H.M.S. Warrior the first British ironclad signed 'J. Steven Dews' (lower left) oil on canvas 50 x 76cm (20 x 30in).
PROVENANCE: with E. Stacy Marks Ltd
Ordered by the Admiralty in response to some worrying French experiments with ironclad warships, the contract to build Warrior went to Mare's Yard, on the Thames at Blackwall, where her keel was laid on 25th May 1859. Launched on 19th December 1860, when it took six tugs over an hour to coax her down the frozen ways, she displaced 9,210 tons and measured 380 feet in length with a 58 foot beam. Heavily armed with 40 massive guns of varying calibre all mounted on one deck, she was commissioned in August 1861 and, after successfully completing her speed trials, was officially handed over to the Navy on 24th October the same year. The world's first ocean-going iron-hulled warship as well as the largest capital ship of her day, Warrior's entry into service effectively rendered obsolete all the fleets of the other great powers and signalled a profound change in sea warfare thereafter.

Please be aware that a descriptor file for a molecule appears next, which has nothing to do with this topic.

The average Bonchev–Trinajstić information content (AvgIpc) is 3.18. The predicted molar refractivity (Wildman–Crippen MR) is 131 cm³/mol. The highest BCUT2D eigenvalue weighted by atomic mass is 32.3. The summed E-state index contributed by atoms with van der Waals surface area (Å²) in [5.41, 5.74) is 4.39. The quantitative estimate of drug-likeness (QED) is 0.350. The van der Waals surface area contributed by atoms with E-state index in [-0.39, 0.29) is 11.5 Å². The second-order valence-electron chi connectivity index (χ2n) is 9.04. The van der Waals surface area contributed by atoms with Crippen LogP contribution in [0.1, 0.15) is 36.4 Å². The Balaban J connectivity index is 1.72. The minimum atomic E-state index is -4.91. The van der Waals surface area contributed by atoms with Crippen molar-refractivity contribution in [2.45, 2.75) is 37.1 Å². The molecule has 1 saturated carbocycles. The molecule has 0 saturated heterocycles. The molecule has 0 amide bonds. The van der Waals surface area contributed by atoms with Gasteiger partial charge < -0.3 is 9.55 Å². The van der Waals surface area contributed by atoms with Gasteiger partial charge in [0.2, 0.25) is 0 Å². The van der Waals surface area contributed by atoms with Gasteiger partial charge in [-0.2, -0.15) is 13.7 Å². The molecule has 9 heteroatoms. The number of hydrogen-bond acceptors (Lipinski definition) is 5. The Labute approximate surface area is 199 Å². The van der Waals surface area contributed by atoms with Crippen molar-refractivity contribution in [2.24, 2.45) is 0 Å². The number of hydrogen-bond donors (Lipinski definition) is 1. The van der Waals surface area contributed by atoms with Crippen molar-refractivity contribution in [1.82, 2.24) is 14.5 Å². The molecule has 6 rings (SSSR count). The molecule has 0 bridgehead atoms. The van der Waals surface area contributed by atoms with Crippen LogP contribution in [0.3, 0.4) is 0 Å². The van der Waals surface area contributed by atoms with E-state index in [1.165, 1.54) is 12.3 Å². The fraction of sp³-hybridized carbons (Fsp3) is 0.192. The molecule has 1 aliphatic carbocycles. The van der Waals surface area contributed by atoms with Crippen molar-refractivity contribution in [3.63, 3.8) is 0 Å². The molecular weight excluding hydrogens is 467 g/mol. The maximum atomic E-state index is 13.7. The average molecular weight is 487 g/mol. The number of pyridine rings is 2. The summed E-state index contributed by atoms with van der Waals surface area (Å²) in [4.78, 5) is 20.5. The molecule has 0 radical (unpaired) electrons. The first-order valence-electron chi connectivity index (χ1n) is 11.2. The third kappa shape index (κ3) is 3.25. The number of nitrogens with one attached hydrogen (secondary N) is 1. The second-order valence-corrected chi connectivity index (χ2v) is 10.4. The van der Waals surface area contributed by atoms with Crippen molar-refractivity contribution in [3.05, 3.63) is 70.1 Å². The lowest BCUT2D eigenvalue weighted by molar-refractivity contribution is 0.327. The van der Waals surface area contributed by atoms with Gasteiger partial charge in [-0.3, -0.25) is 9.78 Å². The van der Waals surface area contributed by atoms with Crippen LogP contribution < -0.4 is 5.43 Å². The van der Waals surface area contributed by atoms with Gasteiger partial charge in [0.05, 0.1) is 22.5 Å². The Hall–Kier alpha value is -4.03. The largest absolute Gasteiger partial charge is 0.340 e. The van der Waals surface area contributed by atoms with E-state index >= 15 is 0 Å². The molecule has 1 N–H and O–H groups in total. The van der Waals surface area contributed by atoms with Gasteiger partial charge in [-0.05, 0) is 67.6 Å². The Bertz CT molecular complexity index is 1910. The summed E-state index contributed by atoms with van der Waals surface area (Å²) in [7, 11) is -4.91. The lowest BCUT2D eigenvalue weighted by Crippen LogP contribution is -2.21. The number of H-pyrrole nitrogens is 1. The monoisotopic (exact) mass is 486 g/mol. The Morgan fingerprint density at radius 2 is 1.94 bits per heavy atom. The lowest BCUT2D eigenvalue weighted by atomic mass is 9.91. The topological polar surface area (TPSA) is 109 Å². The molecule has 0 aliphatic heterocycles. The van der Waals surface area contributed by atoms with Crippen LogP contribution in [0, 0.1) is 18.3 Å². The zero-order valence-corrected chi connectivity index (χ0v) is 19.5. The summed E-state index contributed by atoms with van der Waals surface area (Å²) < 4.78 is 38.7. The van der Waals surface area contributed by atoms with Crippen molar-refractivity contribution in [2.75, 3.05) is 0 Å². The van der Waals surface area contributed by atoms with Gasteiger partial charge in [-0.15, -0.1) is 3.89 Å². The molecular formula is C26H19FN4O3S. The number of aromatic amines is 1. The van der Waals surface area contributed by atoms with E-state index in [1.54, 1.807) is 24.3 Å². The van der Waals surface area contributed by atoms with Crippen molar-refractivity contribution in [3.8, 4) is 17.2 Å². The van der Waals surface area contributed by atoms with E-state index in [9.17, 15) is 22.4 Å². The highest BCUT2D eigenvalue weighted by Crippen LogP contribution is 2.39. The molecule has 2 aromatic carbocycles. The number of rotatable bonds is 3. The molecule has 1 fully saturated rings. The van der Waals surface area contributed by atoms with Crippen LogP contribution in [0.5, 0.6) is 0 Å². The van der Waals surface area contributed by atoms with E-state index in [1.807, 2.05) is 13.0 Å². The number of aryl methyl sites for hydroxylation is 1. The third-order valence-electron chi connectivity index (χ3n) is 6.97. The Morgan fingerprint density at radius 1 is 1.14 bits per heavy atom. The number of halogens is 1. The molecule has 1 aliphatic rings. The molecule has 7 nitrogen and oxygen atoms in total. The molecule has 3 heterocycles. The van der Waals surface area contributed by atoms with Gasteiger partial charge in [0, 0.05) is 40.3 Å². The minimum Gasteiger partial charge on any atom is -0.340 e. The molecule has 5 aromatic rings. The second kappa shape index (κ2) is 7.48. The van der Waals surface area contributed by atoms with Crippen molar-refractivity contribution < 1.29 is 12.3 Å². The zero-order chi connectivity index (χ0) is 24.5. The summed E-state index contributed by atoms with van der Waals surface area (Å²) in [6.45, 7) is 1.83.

Capable of 14 knots at full steam, Warrior also sported a full ship rig in order to conserve coal when cruising and began her long life with a reputation for awesome firepower such as no previous battleship had ever enjoyed. In fact, this reputation served as such a potent deterrent that she never actually fired a shot in anger such was the effect of her presence on any of the world's oceans. Paid off for the last time in May 1883, after a hugely successful career in which she played no small part in maintaining the 'Pax Britannica', she proved far too sturdy to scrap and began her second career as a depot ship at Portsmouth, latterly housing the torpedo school H.M.S. Vernon until 1924. Even though she had, by then, been afloat for over sixty years, she was still in such sound condition that she was converted into a floating oil jetty at Pembroke Dock and remained there, stubbornly refusing to rust away, until rescued for preservation in 1979. Superbly restored as the world's only remaining ironclad, she is now permanently moored at Portsmouth, the sole survivor of a vanished breed of ship that helped shape naval history in the mid-nineteenth century.